As a new year brings in resolutions and goal setting for what people want to accomplish, there are a few things I’m asking the Deacons to focus on this year. It’s what I’m calling “Ways To Be” in 2017.
I’m asking the boys to get to know one another better this year. Be more active through asking questions, listening and talking with each other. That said, I’ve asked them to leave their devices at home. More specifically:
No devices on Sunday
My first and most important reason for this one is to help these future missionaries learn to LOVE that book. Now I’m grateful for technology and the convenience it provides in accessing gospel materials like never before. However being old-school and seeing a lot of value in tradition, I don’t know how you can come to love your scriptures if you aren’t holding that book, turning its pages and developing a deep appreciation for what it took to bring those writings to us without having physical contact with them. You can’t possibly learn to love the scriptures from the same device you listen to popular music on, watch questionable movies from and spend time playing pointless games through. I think our kids need help separating themselves from the constant beeping/buzzing in their pockets that brings the least amount of positive influence and meaningful activity.
I’ve also heard other teachers tell their Sunday School classes that if they see a device, they’re going to take it. So then why not avoid that scenario altogether and leave the device at home. Who needs to be contacting them on a Sunday or even worse, playing a game while at church?! Honestly, I wish we would all disconnect from our devices for the whole Sabbath day… but I’ll shoot for the 3 hours these youth are in church.
No devices on Wednesday (our Mutual night)
If being able to contact your child immediately has become a comfort zone for parents (which I get as a parent myself), then we might just ask to place devices in a basket during our activity so there is no temptation to be checking it every 30 seconds. I don’t have 1,000+ friends that keeps my feed alive… but most of these kids do, which is likely why it never stops.
Again, the goal is for them to be present. Get involved in the larger conversation. Talk. Learn about each other. Ask questions. Have real conversations.
Attending mutual and other scout activities should be a priority. Unless there is a conflict with sports, school or some other unavoidable family situation, Mutual attendance needs to be important. I hear my own kids go through a decision making process every week based on whether they “feel” like going or not, or whether they think it will be “fun” or not, or whether their friends will be there or not. I stand firm about them supporting their group regardless of the activity. They need to attend activities when it is time to GIVE as much as when there is something to receive. Participation on a Mutual nights should be non-negotiable.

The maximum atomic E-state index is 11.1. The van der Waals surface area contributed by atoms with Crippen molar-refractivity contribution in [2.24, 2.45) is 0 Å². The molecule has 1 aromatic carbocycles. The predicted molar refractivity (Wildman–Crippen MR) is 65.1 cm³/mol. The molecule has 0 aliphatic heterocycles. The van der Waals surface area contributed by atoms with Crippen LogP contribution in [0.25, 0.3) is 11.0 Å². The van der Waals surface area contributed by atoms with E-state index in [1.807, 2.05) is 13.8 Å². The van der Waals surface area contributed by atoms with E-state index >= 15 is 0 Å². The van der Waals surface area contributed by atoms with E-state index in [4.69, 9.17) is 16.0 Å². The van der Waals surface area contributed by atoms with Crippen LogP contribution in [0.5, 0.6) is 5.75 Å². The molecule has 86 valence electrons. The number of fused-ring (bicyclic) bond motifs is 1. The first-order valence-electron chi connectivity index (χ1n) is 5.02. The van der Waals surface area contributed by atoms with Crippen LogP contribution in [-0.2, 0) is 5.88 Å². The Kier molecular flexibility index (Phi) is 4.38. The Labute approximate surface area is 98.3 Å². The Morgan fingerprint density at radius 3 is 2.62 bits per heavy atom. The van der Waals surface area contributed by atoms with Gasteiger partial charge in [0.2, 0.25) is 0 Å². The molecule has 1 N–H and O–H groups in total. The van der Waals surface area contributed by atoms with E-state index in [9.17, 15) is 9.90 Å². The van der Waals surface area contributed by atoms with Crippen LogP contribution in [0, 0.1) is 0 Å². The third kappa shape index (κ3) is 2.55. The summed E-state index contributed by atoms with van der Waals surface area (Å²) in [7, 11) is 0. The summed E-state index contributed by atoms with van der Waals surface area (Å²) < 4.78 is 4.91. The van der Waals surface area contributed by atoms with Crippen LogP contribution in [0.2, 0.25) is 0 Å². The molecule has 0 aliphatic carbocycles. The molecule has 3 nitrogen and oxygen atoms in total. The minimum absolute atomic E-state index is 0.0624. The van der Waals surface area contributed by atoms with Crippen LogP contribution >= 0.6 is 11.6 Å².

As a side note, I used to think those sports coaches who are strict and extreme about not missing practices were over the top with ridiculous expectations. Not anymore. I get it now. If kids were allowed to pick and choose when they came to practice, these coaches would never be able to develop a team that could compete or even have enough players to carry out the game (think church basketball). Our troop is a “team”. Obviously not the same kind of team as sports, but one that does have an impact on each other when no one shows up. Unlike a sports coach, I won’t make boys run laps or do push-ups for missing activities. I also don’t want to prevent someone from going on the next scout outing for missing too many Mutual nights. But I am asking them to be more dependable. If you say you’re going to be somewhere to do something, be there. If you’re can’t, just communicate that so we can plan accordingly. That should be easy to do with everyone having a device. Just don’t be a NO SHOW without any communication and think we’re all good.
- Be diligent in saying your prayers, every day
- Be diligent in reading your scriptures, every day
- Be diligent in staying close to your Father in heaven, every day
This is simply about doing your 2%! It’s also about being obedient and finding your own personal “WHY” to make this a daily habit.
We are already called a “peculiar people” based on the LDS standards we choose to live by… so why not embrace that and be OK with being different. We’re different in the way we behave, in the way we dress, in the way we think and in our language. So let’s just accept that and keep doing things differently. Be different about your device. Be different about your commitments. Be different about your example to others. Just because everyone else around you is doing “it” doesn’t make “it” good. Don’t be shy about letting people know you’re different – who knows, you might actually get others to follow you who aren’t brave enough to stand up and be different by themselves.
This is obviously tied to the Scout Motto, but I want to take it one step further. Know what your responsibilities are and do them. If you are a quorum President, come to your presidency meetings prepared. If you are a quorum member given an assignment, find a way to remember to get that task done. If you are a quorum Secretary, bring a pen and paper to make notes. Not bringing the “tools” for your job is like being a carpenter who has forgotten his hammer and nails.
There are obviously many other ways to be, but this is what we will work on in 2017.